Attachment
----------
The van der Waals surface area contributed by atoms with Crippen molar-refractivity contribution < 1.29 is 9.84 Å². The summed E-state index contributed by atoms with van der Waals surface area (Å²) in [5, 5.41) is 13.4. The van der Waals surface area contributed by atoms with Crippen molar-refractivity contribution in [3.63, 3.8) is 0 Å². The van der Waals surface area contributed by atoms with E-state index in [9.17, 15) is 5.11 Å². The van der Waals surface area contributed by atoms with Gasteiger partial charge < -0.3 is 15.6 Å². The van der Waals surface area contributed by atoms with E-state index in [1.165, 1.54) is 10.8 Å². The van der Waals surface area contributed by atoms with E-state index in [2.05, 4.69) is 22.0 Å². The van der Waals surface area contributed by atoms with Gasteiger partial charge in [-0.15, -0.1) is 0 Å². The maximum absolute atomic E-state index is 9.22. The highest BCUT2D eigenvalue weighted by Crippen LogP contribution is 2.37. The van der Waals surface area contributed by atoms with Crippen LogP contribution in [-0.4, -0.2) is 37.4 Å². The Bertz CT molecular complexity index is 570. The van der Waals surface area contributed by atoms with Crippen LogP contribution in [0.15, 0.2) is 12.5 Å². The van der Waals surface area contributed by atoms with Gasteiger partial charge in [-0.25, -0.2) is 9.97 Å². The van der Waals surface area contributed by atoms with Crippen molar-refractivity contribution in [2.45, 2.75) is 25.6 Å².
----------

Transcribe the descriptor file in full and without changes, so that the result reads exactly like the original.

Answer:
The van der Waals surface area contributed by atoms with Crippen molar-refractivity contribution < 1.29 is 9.84 Å². The summed E-state index contributed by atoms with van der Waals surface area (Å²) in [5, 5.41) is 13.4. The van der Waals surface area contributed by atoms with Crippen molar-refractivity contribution in [3.63, 3.8) is 0 Å². The van der Waals surface area contributed by atoms with E-state index in [9.17, 15) is 5.11 Å². The van der Waals surface area contributed by atoms with Gasteiger partial charge < -0.3 is 15.6 Å². The van der Waals surface area contributed by atoms with E-state index in [1.165, 1.54) is 10.8 Å². The van der Waals surface area contributed by atoms with E-state index in [2.05, 4.69) is 22.0 Å². The van der Waals surface area contributed by atoms with Gasteiger partial charge in [-0.15, -0.1) is 0 Å². The maximum absolute atomic E-state index is 9.22. The highest BCUT2D eigenvalue weighted by Crippen LogP contribution is 2.37. The van der Waals surface area contributed by atoms with Crippen LogP contribution in [-0.4, -0.2) is 37.4 Å². The Bertz CT molecular complexity index is 570. The van der Waals surface area contributed by atoms with Crippen LogP contribution in [0.15, 0.2) is 12.5 Å². The van der Waals surface area contributed by atoms with Gasteiger partial charge in [-0.25, -0.2) is 9.97 Å². The van der Waals surface area contributed by atoms with Crippen molar-refractivity contribution in [2.45, 2.75) is 25.6 Å².